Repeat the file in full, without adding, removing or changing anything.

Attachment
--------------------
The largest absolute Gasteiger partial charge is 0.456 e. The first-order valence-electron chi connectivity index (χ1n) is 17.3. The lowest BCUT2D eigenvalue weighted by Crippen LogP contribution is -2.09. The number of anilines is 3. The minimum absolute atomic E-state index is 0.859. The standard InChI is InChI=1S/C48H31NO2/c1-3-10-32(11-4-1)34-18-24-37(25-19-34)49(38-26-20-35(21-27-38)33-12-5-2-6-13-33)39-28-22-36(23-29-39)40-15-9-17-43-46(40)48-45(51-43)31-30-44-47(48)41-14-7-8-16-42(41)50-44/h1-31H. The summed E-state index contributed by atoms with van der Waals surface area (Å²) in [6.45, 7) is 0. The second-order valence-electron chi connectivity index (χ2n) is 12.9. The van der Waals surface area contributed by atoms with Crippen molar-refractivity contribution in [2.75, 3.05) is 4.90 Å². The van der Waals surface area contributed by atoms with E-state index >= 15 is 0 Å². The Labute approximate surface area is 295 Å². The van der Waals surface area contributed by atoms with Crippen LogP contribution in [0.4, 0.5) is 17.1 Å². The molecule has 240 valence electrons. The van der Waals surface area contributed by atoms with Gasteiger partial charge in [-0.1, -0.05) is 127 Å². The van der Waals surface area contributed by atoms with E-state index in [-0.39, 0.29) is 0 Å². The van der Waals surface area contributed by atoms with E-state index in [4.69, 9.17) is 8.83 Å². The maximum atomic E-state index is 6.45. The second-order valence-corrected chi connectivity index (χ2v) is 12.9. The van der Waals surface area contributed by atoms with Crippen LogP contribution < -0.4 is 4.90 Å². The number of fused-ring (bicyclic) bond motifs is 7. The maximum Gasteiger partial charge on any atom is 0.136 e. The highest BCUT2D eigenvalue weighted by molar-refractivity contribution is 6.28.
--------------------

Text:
The largest absolute Gasteiger partial charge is 0.456 e. The first-order valence-electron chi connectivity index (χ1n) is 17.3. The lowest BCUT2D eigenvalue weighted by Crippen LogP contribution is -2.09. The number of anilines is 3. The minimum absolute atomic E-state index is 0.859. The standard InChI is InChI=1S/C48H31NO2/c1-3-10-32(11-4-1)34-18-24-37(25-19-34)49(38-26-20-35(21-27-38)33-12-5-2-6-13-33)39-28-22-36(23-29-39)40-15-9-17-43-46(40)48-45(51-43)31-30-44-47(48)41-14-7-8-16-42(41)50-44/h1-31H. The summed E-state index contributed by atoms with van der Waals surface area (Å²) in [6.45, 7) is 0. The second-order valence-electron chi connectivity index (χ2n) is 12.9. The van der Waals surface area contributed by atoms with Crippen molar-refractivity contribution in [2.75, 3.05) is 4.90 Å². The van der Waals surface area contributed by atoms with E-state index >= 15 is 0 Å². The Labute approximate surface area is 295 Å². The van der Waals surface area contributed by atoms with Crippen LogP contribution in [0.4, 0.5) is 17.1 Å². The molecule has 240 valence electrons. The van der Waals surface area contributed by atoms with Gasteiger partial charge in [-0.1, -0.05) is 127 Å². The van der Waals surface area contributed by atoms with E-state index in [-0.39, 0.29) is 0 Å². The van der Waals surface area contributed by atoms with E-state index in [4.69, 9.17) is 8.83 Å². The maximum atomic E-state index is 6.45. The second-order valence-corrected chi connectivity index (χ2v) is 12.9. The van der Waals surface area contributed by atoms with Crippen LogP contribution < -0.4 is 4.90 Å². The number of fused-ring (bicyclic) bond motifs is 7. The maximum Gasteiger partial charge on any atom is 0.136 e. The highest BCUT2D eigenvalue weighted by molar-refractivity contribution is 6.28.